The changes were observed in data collected with microwave sensors aboard the Nimbus-7 satellite, jointly operated by NASA and the National Oceanic and Atmospheric Administration (NOAA), along with satellites in the Defense Meteorological Satellite Program.

Meanwhile, at the other end of the planet, the maximum winter ice coverage in the Arctic Ocean is consistent with an ongoing 46-year decline. Satellite images reveal that the total area of the Arctic Ocean covered in sea ice reached 5.8 million square miles (15.01 million square kilometers) on March 14. That’s 247,000 square miles (640,000 square kilometers) less ice than the average between 1981 and 2010. Overall, the maximum winter ice coverage in the Arctic has shrunk by an area equivalent to the size of Alaska since 1979.

This year’s Arctic ice maximum is the 14th lowest on record. Complex weather patterns make it difficult to predict what will happen in any given year.

An illustrated graph depicting the annual fluctuation of ice in the Arctic. The x-axis shows January through December while the y-axis starts at 2 and goes up to 16 by 2's, depicting the millions of square kilometers. Several lines go across the graph in blue, red, orange, and pink colors. The lines are dotted and dashedd or show a larger area. The lines move closely together in a wave-like motion starting from the top left of the graph and moving to the right. The lines peak in March and reach a minimum in September.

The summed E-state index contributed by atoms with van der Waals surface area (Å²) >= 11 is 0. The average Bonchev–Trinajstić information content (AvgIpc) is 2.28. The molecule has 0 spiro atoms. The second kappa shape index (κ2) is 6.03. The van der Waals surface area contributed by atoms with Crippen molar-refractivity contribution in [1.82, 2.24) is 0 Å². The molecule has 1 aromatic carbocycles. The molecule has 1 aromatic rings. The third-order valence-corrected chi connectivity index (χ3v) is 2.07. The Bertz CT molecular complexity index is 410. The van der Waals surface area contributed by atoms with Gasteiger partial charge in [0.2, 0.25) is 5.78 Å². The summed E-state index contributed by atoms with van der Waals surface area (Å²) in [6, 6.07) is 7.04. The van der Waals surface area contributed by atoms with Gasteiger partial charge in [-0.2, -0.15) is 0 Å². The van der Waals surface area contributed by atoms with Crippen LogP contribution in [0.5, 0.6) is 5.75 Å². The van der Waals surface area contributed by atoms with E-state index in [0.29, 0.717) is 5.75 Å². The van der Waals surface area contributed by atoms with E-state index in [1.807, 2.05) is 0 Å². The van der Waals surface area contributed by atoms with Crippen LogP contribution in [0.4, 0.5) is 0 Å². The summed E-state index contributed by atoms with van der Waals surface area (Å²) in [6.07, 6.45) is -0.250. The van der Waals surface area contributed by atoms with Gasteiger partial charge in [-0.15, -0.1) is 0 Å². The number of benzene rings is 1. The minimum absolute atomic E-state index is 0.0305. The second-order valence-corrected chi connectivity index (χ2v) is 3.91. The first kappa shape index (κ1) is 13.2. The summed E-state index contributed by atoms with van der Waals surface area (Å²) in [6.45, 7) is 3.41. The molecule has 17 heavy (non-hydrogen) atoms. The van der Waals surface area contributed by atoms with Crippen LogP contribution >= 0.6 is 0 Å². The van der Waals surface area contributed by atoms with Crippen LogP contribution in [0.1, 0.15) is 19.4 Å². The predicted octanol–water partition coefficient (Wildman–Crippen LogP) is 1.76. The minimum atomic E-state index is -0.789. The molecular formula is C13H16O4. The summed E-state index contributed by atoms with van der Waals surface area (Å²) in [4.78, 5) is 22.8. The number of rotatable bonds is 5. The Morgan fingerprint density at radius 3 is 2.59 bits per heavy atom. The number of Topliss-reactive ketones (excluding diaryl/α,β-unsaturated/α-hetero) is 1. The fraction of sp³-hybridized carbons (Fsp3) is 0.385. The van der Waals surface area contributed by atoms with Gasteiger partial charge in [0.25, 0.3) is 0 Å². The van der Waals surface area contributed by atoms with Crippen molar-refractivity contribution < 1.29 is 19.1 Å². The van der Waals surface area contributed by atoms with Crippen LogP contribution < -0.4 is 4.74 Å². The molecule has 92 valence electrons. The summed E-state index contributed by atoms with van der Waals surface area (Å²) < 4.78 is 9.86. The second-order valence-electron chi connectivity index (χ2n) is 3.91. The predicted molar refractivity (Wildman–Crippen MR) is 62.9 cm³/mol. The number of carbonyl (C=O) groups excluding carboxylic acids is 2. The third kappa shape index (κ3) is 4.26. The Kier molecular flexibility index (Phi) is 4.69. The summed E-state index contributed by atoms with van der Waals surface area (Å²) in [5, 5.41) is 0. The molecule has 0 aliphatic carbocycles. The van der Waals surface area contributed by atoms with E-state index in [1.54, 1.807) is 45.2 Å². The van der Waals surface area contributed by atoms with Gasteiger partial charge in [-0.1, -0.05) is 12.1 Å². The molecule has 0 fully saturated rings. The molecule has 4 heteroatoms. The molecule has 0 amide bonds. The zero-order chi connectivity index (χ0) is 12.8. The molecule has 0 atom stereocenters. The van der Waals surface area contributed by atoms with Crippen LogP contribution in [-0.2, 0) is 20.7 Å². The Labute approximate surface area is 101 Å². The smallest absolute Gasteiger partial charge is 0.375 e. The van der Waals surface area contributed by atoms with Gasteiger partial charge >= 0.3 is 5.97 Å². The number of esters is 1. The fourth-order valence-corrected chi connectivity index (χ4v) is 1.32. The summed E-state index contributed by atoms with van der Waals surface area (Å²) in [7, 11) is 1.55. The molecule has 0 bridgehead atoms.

The Arctic Ocean sea ice reached its annual maximum on March 14, continuing the long-term decline in ice at the poles.
Chart by Lauren Dauphin/NASA Earth Observatory, using data from the National Snow and Ice Data Center.

Shrinking ice makes Earth more susceptible to solar heating. “The sea ice and the snow on top of it are very reflective,” Boisvert said. “In the summer, if we have more sea ice, it reflects the Sun’s radiation and helps keep the planet cooler.”

On the other hand, the exposed ocean is darker and readily absorbs solar radiation, capturing and retaining that energy and ultimately contributing to warming in the planet’s oceans and atmosphere. 

Sea ice around the poles is more susceptible to the weather than it was a dozen years ago. Ice thickness measurements collected with laser altimeters aboard NASA’s ICESat-2 satellite show that less ice has managed to stick around through the warmer months. This means new ice must form from scratch each year, rather than building on old ice to make thicker layers. Thinner ice, in turn, is more prone to melting than multi-year accumulations.

“The thought is that in a couple of decades, we’re going to have these essentially ice-free summers,” Boisvert said, with ice coverage reduced below 400,000 square miles (1 million square kilometers) and most of the Arctic Ocean exposed to the Sun’s warming glare.

It’s too soon to know whether recent sea ice lows at the South Pole point to a long-term change rather than a statistical fluctuation, but Meier believes long term declines are inevitable.

“It’s only a matter of time,” he said. “After six, seven, eight years, it’s starting to look like maybe it’s happening. It’s just a question of whether there’s enough data to say for sure.”

By James Riordon
NASA’s Earth Science News Team

Media contact: Elizabeth Vlock
NASA Headquarters



Last Updated
Apr 16, 2024
Goddard Digital Team
Goddard Space Flight Center